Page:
Every part of you cares and loves your child, and while you may be there to help them now, they will need you to put a plan in place for their care when you are no longer able to provide it. This is true for all children, but even more so for a child with special needs. Design a plan that will allow you to leave money or even property to your child with caution; there are many considerations because it is important that your child has all the support possible after you are gone.
If you do not work with the right team or take the time to examine the details of your plan, your child may not be able to receive Medicaid and Supplemental Security Income (SSI). The experienced Milwaukee estate planning attorneys at the Walny Legal Group, LLC. will prepare a customized plan that leverages the full benefits of the law so that the needs of your child are met. This can include advising you on putting a special needs trust in your will to avoid missing out on these governmental benefits.
What is a Special Needs Trust and How Will it Help?
If you were to simply put money away that you intend on leaving your child, it could cost your child necessary governmental benefits. These specialized trusts exist to help individuals with disabilities obtain benefits from the government while also having a financial supplement to those benefits.
Trusts are made up of three parties.
- The donor funds the trust
- The trustee manages the funds in accordance with the donor’s wishes
- The beneficiary receives the funds
Trusts are popular for a couple of reasons. One benefit is that they help people ensure that their estate is managed the way they want. The second reason is that when the donor has passed, this system is a cost-effective way to keep the donor’s assets administered according to the donor’s requirements.
The special needs trust allows for a person with special needs to receive funds while not losing much-needed access to the benefits from the government. When you are discussing opening a special needs trust, there are three options.
- A first-party trust keeps assets belonging to the special needs individual, such as an inheritance
- A third-party trust keeps funds that are for others that will be taking responsibility for the care of the special needs person, such as a sibling who will take over care when a parent passes.
- A pooled trust has funds that are for many beneficiaries who have special needs. These trusts are managed by non-profit organizations and are selected when you do not have enough money to set up a personalized trust or if you do not have an option for whom you want to be the trustee.
What is Supplemental Security Income (SSI)?
Those individuals with limited incomes who also have special needs will benefit from SSI. They must have less than $2,000 to qualify without a special needs trust. When an individual has more than $2,000 it is necessary to develop a special needs trust in order to qualify for SSI. The government allows special needs individuals to set up a first-party special needs trust so that they can gain the SSI benefits. However, upon their death, anything left in the trust will go to the government as reimbursement for medical care.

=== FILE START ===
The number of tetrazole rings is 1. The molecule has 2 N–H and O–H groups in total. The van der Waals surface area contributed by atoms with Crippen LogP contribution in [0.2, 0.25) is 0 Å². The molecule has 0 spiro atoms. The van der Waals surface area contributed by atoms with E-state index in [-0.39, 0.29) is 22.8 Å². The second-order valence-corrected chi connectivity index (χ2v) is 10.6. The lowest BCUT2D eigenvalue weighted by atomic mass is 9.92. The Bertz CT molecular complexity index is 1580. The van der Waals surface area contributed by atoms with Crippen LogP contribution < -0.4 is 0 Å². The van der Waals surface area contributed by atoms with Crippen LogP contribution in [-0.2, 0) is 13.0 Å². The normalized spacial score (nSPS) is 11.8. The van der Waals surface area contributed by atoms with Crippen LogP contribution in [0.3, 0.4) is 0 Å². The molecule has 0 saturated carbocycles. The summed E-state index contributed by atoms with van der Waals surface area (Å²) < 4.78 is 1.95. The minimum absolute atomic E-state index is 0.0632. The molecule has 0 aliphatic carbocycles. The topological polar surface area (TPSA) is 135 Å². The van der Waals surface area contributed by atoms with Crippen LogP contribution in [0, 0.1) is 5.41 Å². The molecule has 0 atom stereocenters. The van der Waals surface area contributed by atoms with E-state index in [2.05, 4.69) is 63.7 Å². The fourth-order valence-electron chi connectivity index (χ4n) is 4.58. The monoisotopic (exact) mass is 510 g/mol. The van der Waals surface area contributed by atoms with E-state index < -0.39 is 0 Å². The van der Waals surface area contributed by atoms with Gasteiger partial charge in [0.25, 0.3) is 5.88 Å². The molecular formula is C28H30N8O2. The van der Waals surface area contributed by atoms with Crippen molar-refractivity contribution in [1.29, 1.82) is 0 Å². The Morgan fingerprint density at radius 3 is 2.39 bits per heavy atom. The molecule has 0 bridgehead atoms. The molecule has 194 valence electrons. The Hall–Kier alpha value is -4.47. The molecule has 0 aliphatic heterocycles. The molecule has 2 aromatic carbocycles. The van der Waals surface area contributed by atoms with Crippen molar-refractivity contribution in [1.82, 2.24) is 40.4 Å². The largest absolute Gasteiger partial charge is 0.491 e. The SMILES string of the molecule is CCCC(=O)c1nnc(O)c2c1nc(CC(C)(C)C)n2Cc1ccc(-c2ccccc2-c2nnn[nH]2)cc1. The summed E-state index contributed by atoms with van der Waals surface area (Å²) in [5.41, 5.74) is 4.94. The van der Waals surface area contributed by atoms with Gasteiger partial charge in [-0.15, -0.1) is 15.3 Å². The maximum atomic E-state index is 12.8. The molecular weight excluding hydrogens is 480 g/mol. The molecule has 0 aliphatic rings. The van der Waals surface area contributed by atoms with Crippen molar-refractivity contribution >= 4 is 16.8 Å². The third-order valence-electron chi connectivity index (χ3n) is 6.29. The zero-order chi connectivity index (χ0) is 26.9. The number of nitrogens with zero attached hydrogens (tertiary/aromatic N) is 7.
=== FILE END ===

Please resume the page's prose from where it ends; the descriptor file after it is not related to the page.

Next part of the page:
Those individuals who will come into large amounts of money will do well to develop a special needs trust. Third-party trusts are popular with families because they can hold all assets and will not affect SSI benefits. The difference between the third-party trust and the first-party trust is that any assets left in a third-party trust do not have to go to the government to pay them back for medical costs. The remaining funds in the trust can go to any other party including other family members or to charitable causes.
Pooled trusts are a bit more complex as they are run by a charity. Beneficiaries associated with the charity pool their resources and the money is used for investments as well as to offer each individual supplemental money to assist with unique life requirements. After death, a portion of the remaining funds in an account will go to the government as a reimbursement for medical costs while the rest will go to the non-profit that managed the trust.
How can I Establish a Special Needs Trust For My Child?
Every person with special needs has a unique story. Each individual has unique circumstances that will determine which pathway forward is best applied. For this reason, having a qualified and knowledgeable Wisconsin estate planning attorney is key to ensuring that you have the best plan in place to help.
In addition to a special needs trust, the federal ABLE (Achieving a Better Life Experience) Act adds an element to consider when you are planning for the future of your child with special needs. Those individuals who had a disability early on in life, before the age of 26, can create an ABLE account. The amount of funds that can be put in an ABLE account is up to $15,000 annually. An individual receiving SSI, though, cannot have more than $100,000 in his or her account. There are tax advantages to these accounts and they also can be utilized to pay for disability expenses. ABLE accounts are also subject to reimburse the government for costs after the individual who owns the account passes.
Your loved one deserves just as high a quality of life when you are gone as when you are present. While you cannot stay with your child and protect him or her for life, you can set up a safety net to ensure that your loved one is well cared for when you are gone.
If you are the parent of a special needs child, call the Walny Legal Group today and speak with one of our talented Milwaukee asset protection attorneys at (414) 775-3780. Our team of caring, client-centered attorneys will take a compassionate approach to working with you to develop a plan that is best suited to your child and your family.